Tell me what this is about?
May 29, 2013 § 2 Comments
Last night, I gathered up a group of friends to head off to this book launch. The author was Anthony Whelan, launching the second book of his thrillosophy series called “Amy’s Amazon.” The launch was fantastic: good food, lovely author, and a book that sounds rather interesting and innovative.
In any case, one of my friends deemed to ask me what the book was about, as I had brought him there, after all. I said something or the other about philosophy and thriller, trying to cast my mind back to the paragraph summary I had written of the book on the author’s website the week before. Unsurprisingly, I remembered very little and the only information I could impart onto my friend was that yes, there was a character called Amy in the book!
The whole thing kind of got me thinking about all of those people who hear that you’ve written a book and ask the dreaded question “What’s your book about?” and you begin searching your mind for that one phrase that truly encapsulates all those pages of your book, all the sweat, blood and tears that you’ve poured into it during sleepless nights and sleep-deprived days. But of course there’s no phrase like that, nor sentences that you can stack on top of one another that makes you think “yep, I’ve done it! I’ve explained my book!” There’s nothing, really, that can capture the brilliance of that minor character who only features in one brief chapter that you’ve fallen in love with, along with the overarching plot-line, main characters and the small subplots along the way that don’t necessarily make the book, but without which the book wouldn’t be what it was.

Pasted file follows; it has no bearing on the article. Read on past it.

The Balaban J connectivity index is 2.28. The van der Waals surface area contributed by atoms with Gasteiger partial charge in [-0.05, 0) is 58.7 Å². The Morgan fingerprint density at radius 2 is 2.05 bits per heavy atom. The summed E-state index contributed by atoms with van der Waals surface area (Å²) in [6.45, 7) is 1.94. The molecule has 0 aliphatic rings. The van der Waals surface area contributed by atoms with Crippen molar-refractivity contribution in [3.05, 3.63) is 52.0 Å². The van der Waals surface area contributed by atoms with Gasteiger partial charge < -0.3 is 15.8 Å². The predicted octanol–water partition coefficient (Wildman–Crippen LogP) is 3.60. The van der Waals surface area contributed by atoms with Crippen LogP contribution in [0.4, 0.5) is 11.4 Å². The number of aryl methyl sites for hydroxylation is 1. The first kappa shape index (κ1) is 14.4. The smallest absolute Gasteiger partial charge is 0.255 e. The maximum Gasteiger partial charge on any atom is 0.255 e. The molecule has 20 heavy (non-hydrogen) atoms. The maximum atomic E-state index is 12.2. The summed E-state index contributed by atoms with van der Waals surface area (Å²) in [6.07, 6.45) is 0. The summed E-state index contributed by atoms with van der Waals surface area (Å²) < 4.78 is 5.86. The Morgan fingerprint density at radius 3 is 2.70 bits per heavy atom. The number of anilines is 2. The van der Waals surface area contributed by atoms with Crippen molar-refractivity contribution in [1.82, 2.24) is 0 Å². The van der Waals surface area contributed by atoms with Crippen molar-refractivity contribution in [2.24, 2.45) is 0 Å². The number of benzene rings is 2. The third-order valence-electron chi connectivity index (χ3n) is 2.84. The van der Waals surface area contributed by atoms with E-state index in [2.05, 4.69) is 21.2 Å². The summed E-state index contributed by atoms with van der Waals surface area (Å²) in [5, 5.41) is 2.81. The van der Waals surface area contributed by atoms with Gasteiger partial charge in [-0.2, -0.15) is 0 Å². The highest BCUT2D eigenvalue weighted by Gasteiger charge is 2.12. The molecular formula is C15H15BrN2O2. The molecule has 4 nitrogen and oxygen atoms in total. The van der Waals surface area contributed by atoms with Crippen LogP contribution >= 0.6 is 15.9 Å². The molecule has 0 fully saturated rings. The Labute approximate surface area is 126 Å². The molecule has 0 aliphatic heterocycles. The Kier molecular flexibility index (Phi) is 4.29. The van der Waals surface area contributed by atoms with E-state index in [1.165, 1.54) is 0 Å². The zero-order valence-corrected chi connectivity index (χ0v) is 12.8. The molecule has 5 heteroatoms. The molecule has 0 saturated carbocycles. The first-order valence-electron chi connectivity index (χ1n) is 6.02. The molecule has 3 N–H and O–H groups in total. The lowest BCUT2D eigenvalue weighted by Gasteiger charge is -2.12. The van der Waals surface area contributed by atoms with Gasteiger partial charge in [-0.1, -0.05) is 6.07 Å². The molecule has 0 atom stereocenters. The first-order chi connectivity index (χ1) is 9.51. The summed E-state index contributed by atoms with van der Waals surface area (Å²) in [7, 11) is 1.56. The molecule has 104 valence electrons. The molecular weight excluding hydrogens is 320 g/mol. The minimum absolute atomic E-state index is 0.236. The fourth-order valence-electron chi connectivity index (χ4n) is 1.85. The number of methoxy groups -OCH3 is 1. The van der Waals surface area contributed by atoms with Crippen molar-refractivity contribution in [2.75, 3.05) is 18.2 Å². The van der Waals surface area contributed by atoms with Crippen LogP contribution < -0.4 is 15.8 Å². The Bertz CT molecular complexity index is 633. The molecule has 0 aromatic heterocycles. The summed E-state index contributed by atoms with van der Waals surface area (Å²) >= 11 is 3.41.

So when I get asked the question, I stumble through a few phrases that barely explain the toil that went into the book and the love that developed during all that hard work. And then afterwards I feel like hitting myself over the head for failing to make somebody else fall in love, or at least intrigue, with my book also.
I think it’s an important skill to have – to be able to summarize your book in a way that sells. Unfortunately, it’s not a skill that I’ve mastered, or am even mildly apt at (Anthony Whelan was rather good at it). But I guess that’s something to work on for the future.
How do you guys deal with the question? And does it frustrate you as much as it frustrates me? Let me know!